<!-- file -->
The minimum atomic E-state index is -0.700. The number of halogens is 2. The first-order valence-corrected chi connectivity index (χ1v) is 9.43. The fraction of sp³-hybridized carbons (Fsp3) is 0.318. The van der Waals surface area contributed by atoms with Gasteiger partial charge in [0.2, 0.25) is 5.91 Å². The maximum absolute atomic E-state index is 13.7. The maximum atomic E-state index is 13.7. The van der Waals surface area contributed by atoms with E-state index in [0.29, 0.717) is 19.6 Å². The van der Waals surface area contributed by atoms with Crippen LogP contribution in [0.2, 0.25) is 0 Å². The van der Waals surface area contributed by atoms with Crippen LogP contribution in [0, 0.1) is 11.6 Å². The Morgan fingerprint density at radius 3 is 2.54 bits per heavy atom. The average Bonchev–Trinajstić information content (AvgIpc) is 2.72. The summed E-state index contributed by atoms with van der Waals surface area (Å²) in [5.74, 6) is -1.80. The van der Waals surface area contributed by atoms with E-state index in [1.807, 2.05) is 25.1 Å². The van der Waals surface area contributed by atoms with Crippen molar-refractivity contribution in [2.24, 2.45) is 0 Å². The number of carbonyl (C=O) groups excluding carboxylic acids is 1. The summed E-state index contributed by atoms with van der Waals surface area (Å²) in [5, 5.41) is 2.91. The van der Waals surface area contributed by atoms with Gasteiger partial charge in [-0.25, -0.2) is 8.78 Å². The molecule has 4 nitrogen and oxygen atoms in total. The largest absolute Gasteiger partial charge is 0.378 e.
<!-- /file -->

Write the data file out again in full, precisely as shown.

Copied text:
The minimum atomic E-state index is -0.700. The number of halogens is 2. The first-order valence-corrected chi connectivity index (χ1v) is 9.43. The fraction of sp³-hybridized carbons (Fsp3) is 0.318. The van der Waals surface area contributed by atoms with Gasteiger partial charge in [0.2, 0.25) is 5.91 Å². The maximum absolute atomic E-state index is 13.7. The maximum atomic E-state index is 13.7. The van der Waals surface area contributed by atoms with E-state index in [0.29, 0.717) is 19.6 Å². The van der Waals surface area contributed by atoms with Crippen LogP contribution in [0.2, 0.25) is 0 Å². The van der Waals surface area contributed by atoms with Crippen LogP contribution in [0, 0.1) is 11.6 Å². The Morgan fingerprint density at radius 3 is 2.54 bits per heavy atom. The average Bonchev–Trinajstić information content (AvgIpc) is 2.72. The summed E-state index contributed by atoms with van der Waals surface area (Å²) in [5.74, 6) is -1.80. The van der Waals surface area contributed by atoms with E-state index in [1.807, 2.05) is 25.1 Å². The van der Waals surface area contributed by atoms with Crippen molar-refractivity contribution in [2.24, 2.45) is 0 Å². The number of carbonyl (C=O) groups excluding carboxylic acids is 1. The summed E-state index contributed by atoms with van der Waals surface area (Å²) in [5, 5.41) is 2.91. The van der Waals surface area contributed by atoms with Gasteiger partial charge in [-0.25, -0.2) is 8.78 Å². The molecule has 4 nitrogen and oxygen atoms in total. The largest absolute Gasteiger partial charge is 0.378 e.